NATIONAL Trans survey, Gays Against Guns, TIME 100, candidates, crimes

Transgender women experiencing homelessness, food insecurity, poor health services and low pay are less likely to receive necessary HIV prevention support or treatment, according to a Centers for Disease Control (CDC) study based on responses from more than 1,600 trans women across seven major U.S. cities: Atlanta, Los Angeles, New Orleans, NYC, Philadelphia, San Francisco and Seattle, Gay City News reported. The study, released by the CDC on May 19, evaluated answers from trans women about the status of their health care support, housing environment, food security, and other factors. The full report is at https://www.cdc.gov/mmwr/volumes/71/wr/mm7120a1.htm?s_cid=mm7120a1_x.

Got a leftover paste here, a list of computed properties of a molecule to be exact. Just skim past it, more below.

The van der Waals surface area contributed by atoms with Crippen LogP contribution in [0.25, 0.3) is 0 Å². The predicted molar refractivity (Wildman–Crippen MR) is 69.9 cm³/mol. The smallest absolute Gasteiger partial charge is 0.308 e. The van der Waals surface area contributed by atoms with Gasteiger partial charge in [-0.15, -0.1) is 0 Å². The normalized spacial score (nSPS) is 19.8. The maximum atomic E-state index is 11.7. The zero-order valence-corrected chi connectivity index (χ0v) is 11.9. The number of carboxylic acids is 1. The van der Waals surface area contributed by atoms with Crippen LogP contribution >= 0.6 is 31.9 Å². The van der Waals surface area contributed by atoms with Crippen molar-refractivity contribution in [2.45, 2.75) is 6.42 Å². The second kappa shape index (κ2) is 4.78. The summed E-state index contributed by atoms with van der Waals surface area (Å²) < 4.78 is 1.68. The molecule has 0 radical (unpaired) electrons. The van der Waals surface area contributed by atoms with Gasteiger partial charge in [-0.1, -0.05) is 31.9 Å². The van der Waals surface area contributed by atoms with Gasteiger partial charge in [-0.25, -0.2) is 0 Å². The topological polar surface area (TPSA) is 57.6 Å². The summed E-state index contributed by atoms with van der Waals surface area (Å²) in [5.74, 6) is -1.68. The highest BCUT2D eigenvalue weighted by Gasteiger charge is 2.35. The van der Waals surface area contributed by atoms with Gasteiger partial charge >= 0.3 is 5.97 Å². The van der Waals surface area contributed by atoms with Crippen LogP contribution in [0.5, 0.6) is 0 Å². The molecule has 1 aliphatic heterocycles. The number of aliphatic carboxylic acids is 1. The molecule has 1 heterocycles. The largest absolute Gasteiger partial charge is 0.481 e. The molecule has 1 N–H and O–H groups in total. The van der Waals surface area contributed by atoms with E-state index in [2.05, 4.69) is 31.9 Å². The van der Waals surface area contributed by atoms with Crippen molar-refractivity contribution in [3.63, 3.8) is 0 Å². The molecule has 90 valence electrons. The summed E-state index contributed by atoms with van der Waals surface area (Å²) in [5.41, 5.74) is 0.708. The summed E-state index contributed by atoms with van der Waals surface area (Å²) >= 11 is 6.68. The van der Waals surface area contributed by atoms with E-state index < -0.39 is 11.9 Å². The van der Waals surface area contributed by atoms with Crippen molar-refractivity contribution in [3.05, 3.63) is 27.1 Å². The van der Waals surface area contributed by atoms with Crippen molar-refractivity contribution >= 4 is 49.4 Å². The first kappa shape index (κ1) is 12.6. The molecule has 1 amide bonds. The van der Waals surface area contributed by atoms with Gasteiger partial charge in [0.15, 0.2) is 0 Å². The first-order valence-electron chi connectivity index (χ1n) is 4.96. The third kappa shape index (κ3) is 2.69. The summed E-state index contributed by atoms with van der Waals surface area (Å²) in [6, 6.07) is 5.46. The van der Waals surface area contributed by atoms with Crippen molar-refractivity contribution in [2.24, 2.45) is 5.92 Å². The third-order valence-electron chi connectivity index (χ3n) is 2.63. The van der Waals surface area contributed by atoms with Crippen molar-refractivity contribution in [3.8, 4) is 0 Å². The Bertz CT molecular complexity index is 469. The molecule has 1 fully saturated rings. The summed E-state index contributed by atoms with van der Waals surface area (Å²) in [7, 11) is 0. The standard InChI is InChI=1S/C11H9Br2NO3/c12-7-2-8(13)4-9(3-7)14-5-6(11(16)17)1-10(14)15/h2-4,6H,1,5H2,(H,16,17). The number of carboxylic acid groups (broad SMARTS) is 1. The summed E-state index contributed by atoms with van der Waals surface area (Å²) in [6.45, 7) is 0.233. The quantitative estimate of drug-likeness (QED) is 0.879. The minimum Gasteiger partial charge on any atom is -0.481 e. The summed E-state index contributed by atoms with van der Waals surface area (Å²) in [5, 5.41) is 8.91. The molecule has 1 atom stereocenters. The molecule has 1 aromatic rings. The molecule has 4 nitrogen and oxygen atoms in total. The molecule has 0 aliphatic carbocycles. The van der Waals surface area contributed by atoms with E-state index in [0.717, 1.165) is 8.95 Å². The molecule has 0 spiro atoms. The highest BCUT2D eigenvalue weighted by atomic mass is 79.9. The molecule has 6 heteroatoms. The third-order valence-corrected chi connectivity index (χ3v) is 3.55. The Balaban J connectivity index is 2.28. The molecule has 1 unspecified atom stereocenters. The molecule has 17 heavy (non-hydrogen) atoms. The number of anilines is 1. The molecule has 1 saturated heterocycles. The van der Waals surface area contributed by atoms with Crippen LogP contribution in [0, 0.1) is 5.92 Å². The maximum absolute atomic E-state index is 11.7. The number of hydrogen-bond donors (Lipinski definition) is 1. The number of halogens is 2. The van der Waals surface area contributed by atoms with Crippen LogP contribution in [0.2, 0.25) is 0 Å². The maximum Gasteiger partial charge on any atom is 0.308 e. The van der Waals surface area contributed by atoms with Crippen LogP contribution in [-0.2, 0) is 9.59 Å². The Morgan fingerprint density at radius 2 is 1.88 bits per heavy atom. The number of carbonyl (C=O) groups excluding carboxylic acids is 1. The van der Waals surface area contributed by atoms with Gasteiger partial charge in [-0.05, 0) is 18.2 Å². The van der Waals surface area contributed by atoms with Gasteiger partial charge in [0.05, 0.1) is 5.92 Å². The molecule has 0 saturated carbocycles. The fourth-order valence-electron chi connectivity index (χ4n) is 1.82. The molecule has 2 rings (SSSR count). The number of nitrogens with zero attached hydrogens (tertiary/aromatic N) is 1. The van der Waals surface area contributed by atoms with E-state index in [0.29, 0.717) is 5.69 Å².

Gays Against Guns brought the fight against gun violence to NYC’s Duffy Square in response to the May 24 mass shooting at Robb Elementary School in Uvalde, Texas, where 19 students and two adults were murdered and 17 others were wounded, Gay City News reported. Members of Gays Against Guns met at PS 212 at 328 West 48th Street and marched to Times Square before holding a rally on the red steps on May 26. Congressmember Caroline Maloney and out gay state Sen. Brad Hoylman showed up in support of the demonstration and delivered speeches.